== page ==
Raising A Reader Helps Two Families

James and Chonlada have lived at the Windrose Apartment Village, an affordable-housing complex in north Phoenix, since 2006. The pair share a two-bedroom apartment with their six-year-old daughter Aimerie and four-year-old son Alfonso. The family has struggled in recent years after a tragic event two years ago. James, on a quick run to the store to buy diapers, was present during a violent robbery. He was shot and lost almost all of his eyesight, and is no longer able to work.

 

The pair were interested when their apartment manager told them about a reading program taking place right in their complex. The parents had seen Alfonso doing well in his Head Start preschool program and they wanted him to continue to improve his reading skills. Chonlada completed the program with both of her children and now incorporates reading and writing into their daily routine. They also attend a story time conducted by the local public library at the apartment complex every Wednesday afternoon.

 

Raising A Reader is one of Southwest Human Development’s early literacy programs for children ages three to five. The sessions educate parents about how they can build literacy skills in their young children and prepare them for kindergarten. Raising A Reader is brought to families in affordable-housing apartment communities across the Valley, making attendance easy. The program also brings together different families for networking and mutual support.

 

Indeed, Chonlada has become active in education issues; she’s involved in her children’s schools, and helps out her neighbors, some of whom are unable to read and write, with their children’s homework.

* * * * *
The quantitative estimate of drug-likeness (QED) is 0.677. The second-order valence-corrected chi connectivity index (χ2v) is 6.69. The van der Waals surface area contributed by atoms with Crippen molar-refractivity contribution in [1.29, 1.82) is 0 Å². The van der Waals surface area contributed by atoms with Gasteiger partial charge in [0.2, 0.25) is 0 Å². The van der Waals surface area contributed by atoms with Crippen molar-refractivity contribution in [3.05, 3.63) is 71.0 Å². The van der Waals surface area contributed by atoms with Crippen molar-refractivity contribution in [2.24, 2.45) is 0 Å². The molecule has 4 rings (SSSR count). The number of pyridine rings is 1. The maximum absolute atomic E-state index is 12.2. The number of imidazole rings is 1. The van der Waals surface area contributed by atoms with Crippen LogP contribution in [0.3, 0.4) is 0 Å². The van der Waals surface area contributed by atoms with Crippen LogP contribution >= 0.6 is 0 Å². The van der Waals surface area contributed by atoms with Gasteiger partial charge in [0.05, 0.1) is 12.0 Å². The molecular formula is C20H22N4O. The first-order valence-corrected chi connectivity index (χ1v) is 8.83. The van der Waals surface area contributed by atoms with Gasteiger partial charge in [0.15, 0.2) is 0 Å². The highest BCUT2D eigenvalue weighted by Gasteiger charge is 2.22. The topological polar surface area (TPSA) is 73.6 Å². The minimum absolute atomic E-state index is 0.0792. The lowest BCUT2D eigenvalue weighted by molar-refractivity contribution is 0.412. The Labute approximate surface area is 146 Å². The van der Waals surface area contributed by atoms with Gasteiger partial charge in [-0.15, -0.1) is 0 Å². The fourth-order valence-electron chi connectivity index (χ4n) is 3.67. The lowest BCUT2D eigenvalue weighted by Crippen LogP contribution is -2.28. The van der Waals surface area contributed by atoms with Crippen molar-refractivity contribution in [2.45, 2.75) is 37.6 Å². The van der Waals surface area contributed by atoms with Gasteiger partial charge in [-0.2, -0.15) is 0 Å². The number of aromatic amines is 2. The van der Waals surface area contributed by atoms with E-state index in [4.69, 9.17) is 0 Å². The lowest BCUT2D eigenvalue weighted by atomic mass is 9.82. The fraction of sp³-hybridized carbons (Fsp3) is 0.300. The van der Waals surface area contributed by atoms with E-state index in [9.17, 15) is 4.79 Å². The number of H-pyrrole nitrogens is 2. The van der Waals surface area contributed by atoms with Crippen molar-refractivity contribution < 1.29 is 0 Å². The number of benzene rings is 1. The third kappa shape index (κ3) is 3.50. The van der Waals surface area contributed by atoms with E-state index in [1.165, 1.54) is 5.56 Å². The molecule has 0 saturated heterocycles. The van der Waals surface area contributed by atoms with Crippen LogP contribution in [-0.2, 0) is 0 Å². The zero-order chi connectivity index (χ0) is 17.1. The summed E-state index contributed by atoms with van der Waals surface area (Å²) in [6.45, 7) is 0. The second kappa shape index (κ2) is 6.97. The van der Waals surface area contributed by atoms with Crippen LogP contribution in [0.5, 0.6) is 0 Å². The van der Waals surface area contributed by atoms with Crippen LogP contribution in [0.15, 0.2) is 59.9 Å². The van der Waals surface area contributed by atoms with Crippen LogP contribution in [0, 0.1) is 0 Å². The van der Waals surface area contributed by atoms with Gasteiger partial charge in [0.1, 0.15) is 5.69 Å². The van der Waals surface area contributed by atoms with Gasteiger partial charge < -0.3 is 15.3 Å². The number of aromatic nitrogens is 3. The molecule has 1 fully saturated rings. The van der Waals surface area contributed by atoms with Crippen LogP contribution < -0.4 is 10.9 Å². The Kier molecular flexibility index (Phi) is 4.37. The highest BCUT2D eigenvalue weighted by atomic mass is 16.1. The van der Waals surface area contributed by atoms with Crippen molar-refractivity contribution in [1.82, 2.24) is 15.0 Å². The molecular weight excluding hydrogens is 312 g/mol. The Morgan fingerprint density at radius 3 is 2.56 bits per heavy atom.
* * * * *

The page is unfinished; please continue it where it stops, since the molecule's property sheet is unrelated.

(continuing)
The pair have also become close to similarly dedicated parents in their community.

 

Barisi and Darlington were born and raised in Nigeria. Married since they were young, they were separated from each other in one of the wars that wrack Africa. For three years they lived in separate refugee camps, each not knowing whether their spouse was alive. After Darlington came to the U.S. as a refugee, he searched doggedly for news of Barisi, and finally located her. She was able to join him in America.

 

They have one daughter, Nieberi, who is five years old, and an extended family that includes several of Barisi’s siblings. All participated in the Windrose Raising A Reader program, where Bairisi shared her African heritage and traditional dress with other families. Before the sessions, Barisi says, she and Nieberi would watch television before going to bed. Now they sing songs, dance, and read books at bedtime. The family has also made a special place for a library in their home.

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